21 August 2009 The use of statistical channel models, full-field propagation codes, and field data to predict link availability
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Proceedings Volume 7464, Free-Space Laser Communications IX; 74640O (2009); doi: 10.1117/12.825490
Event: SPIE Optical Engineering + Applications, 2009, San Diego, California, United States
Abstract
The free-space communications community has only recently recognized the complexity of atmospheric channel interactions, which are highly dependent on the turbulence profile, beam propagation geometry, and transceiver design. The search for models that accurately describe link performance and overall availability is currently an active field of research. This paper describes a method for defining link availability based on statistical channel models, which can be derived from measured signal fluctuations during periods of stable atmospheric conditions. Measurements made during an extended communication link experiment conducted during the summer of 2008 indicate that the intervals of channel stability, which impact the length of link outages, can vary in duration from a few minutes to several hours. This work was sponsored by the Department of Defense, RRCO DDR&E, under Air Force Contract FA8721-05-C-0002. Opinions, interpretations, conclusions and recommendations are those of the authors and are not necessarily endorsed by the United States Government.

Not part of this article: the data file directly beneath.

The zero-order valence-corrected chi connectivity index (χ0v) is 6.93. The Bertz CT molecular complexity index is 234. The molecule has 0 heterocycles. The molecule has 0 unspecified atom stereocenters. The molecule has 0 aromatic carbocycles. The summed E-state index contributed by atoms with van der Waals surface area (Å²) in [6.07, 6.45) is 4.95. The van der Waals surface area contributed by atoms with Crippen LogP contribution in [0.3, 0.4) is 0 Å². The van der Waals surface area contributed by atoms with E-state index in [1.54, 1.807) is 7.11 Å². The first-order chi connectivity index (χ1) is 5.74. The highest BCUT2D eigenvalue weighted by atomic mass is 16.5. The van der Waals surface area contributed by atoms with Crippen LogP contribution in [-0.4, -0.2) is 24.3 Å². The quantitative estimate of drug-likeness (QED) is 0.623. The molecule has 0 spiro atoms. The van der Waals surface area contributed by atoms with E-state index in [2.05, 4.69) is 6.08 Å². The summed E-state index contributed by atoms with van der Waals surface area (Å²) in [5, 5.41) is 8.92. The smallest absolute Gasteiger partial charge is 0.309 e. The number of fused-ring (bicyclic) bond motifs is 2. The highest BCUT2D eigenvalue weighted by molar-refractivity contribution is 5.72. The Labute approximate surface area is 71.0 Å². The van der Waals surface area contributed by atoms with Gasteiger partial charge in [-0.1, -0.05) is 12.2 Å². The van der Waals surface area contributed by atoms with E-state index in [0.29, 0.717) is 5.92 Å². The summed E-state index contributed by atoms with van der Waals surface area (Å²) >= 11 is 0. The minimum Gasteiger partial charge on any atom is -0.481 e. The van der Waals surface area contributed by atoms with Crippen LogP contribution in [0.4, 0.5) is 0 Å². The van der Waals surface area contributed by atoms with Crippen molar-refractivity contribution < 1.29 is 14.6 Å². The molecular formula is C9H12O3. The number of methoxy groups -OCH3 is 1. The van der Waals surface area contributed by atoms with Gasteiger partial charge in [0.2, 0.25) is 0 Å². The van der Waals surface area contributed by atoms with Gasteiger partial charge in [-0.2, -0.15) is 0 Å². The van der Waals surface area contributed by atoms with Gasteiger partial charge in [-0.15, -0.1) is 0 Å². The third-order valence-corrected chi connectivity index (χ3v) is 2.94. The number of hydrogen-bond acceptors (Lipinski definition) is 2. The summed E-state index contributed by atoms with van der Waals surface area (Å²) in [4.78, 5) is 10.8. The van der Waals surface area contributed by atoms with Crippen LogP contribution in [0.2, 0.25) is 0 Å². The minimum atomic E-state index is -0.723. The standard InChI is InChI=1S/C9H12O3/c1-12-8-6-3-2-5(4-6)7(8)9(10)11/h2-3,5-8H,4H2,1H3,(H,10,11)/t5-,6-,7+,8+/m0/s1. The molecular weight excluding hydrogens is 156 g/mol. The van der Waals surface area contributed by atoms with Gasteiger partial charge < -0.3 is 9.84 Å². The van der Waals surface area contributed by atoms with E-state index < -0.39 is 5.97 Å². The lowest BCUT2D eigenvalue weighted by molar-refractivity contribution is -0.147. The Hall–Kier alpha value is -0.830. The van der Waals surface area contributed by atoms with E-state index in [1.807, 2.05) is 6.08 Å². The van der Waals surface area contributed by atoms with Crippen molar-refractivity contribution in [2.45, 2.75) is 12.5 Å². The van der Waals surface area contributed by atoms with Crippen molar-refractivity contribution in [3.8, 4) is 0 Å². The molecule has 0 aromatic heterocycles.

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Steven Michael, Ronald R. Parenti, John D. Moores, William Wilcox, Timothy M. Yarnall, Alicia M. Volpicelli, John A. Taylor, "The use of statistical channel models, full-field propagation codes, and field data to predict link availability", Proc. SPIE 7464, Free-Space Laser Communications IX, 74640O (21 August 2009); doi: 10.1117/12.825490; https://doi.org/10.1117/12.825490
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KEYWORDS
Error analysis

Receivers

Scintillation

Data modeling

Turbulence

Atmospheric propagation

Atmospheric modeling

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